In Black Opera: History, Power, Engagement, Naomi André draws on the experiences of performers and audiences to explore this music's resonance with today's listeners. Interacting with creators and performers, as well as with the works themselves, André reveals how black opera unearths suppressed truths. These truths provoke complex, if uncomfortable, reconsideration of racial, gender, sexual, and other oppressive ideologies. Opera, in turn, operates as a cultural and political force that employs an immense, transformative power to represent or even liberate.
Naomi discussed her experience as a scholar writing this book with Lara Pellegrinelli on the National Sawdust Log: "As I was writing the book I was trying to open up how race affects my personal reactions as a black opera scholar and lover of opera. I call this an “engaged musicology,” where the person writing about the work matters. For example, Leontyne Price singing Aida means something to me that goes beyond the exquisite glory of her voice. I see her as a woman who was born during the Jim Crow south. She’s from Laurel, Mississippi. When she sings “O patria mia” – “Oh my country, how much you have cost me” – these words are truth. We cannot not see her race. The drama on the stage and an offstage reality crash together."
For the full interview with Naomi, see the National Sawdust Log article here.
You can purchase this book from University of Illinois Press at this link.
In Dance Me a Song: Astaire, Balanchine, Kelly, and the American Film Musical, Beth Genné traces Astaire's, Balanchine's, and Kelly's collaborations with composers and film-makers, crossing stylistic and class boundaries to develop a truly modern dance style and genres for the film musical. She contextualizes their work within the history of dance, music, and film and its roots in the diverse dance and music cultures of jazz age America's nation of immigrants. She demonstrates how concepts and visual-musical devices derived from dance-making would give entire films, both musical and non-musical, the rhythmic flow and feeling of dance.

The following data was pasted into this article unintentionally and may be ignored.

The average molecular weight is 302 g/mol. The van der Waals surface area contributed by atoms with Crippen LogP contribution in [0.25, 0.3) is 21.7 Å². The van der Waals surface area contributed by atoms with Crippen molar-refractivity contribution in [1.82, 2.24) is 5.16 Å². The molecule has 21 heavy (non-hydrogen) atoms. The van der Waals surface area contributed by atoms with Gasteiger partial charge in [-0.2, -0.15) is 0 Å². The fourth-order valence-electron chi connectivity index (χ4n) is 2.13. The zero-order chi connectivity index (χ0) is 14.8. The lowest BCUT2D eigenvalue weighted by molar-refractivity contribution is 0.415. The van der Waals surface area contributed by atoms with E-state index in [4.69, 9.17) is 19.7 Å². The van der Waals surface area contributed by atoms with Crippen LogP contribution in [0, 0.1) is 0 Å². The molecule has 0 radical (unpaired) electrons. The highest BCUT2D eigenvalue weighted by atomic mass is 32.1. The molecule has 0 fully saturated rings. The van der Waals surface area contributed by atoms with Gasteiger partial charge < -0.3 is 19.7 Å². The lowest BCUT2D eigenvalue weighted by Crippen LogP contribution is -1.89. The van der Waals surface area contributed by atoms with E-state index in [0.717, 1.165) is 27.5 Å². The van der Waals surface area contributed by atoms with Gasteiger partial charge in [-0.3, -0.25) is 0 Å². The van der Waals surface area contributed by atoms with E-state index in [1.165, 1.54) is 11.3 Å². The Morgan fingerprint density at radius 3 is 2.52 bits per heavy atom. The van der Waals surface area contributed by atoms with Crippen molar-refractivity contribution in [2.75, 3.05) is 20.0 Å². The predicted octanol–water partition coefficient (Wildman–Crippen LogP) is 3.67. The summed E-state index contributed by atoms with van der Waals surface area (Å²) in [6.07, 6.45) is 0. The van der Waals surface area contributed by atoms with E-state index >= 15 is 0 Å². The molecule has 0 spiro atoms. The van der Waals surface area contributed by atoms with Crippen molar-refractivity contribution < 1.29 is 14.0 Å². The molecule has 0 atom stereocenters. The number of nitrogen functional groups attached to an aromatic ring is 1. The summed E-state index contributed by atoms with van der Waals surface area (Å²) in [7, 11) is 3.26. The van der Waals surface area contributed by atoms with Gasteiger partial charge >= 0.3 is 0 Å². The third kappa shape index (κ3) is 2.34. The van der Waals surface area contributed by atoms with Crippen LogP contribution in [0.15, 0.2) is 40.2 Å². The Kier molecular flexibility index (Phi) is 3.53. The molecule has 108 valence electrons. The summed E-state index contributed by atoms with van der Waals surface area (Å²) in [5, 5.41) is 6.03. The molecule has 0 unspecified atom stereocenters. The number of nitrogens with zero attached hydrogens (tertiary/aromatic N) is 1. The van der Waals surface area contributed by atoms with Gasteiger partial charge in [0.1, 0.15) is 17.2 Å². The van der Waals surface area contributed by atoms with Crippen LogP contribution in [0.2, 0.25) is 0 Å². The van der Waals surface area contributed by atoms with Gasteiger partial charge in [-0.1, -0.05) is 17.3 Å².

"What this book does is vitally important work in illuminating that uniquely American genre, the movie musical. It shows that the outlaw style of dance at the heart of it was created by freeform borrowings from both so-called highbrow end of the art and so-called lowbrow. In fact, Genné brings together not only styles but artists who don't usually meet in the same book -- like Balanchine and Astaire. With lucid and exuberant prose, she throws new light not only on the great dance-makers like Balanchine, Astaire, Kelly, but on their usually unsung but vital collaborators -- composers, arrangers, assistants, cameramen and a host of others who brought live dance to the big screen." -- Elizabeth Kendall, author of Balanchine and the Lost Muse: Revolution and the Making of a Choreographer
You can purchase the book from Oxford University Press at this link.
The Authors' Biographies
Naomi André is Associate Professor in the Department of Afroamerican and African Studies, Women’s Studies, and the Associate Director for Faculty at the Residential College at the University of Michigan. She received her B.A. from Barnard College and M.A. and Ph.D. from Harvard University. Her research focuses on opera and issues surrounding gender, voice, and race. Her publications are on topics including Italian opera, Schoenberg, women composers, and teaching opera in prisons. Her earlier books, Voicing Gender: Castrati, Travesti, and the Second Woman in Early Nineteenth-Century Italian Opera (2006) and Blackness in Opera (2012, co-edited collection) focus on opera from the nineteenth to the mid-twentieth centuries and explore constructions of gender, race and identity. In addition to serving on the Executive Committee for the Criminal Justice Program at the American Friends Service Committee (Ann Arbor, MI), she brings her expertise on race, politics, and opera to the public through numerous appearances on public panels and symposia, and in the popular press.
Beth Genné is Professor of Dance History and Art History in the Dance Department and the Arts and Ideas concentration of the Residential College. She has written numerous book chapters on British ballet and dance in film (including Gene Kelly and Vincente Minnelli) and articles in such journals as Dance Research, Dance Chronicle, and Art Journal. She has contributed criticism and feature articles to The Dancing Times of London. She was Director of research for Balanchine's musical films for the Popular Balanchine Project of the George Balanchine Foundation. Her first book, The Making of a Choreographer, was on the early training and choreographic development of Ninette de Valois, founder of the Royal Ballet.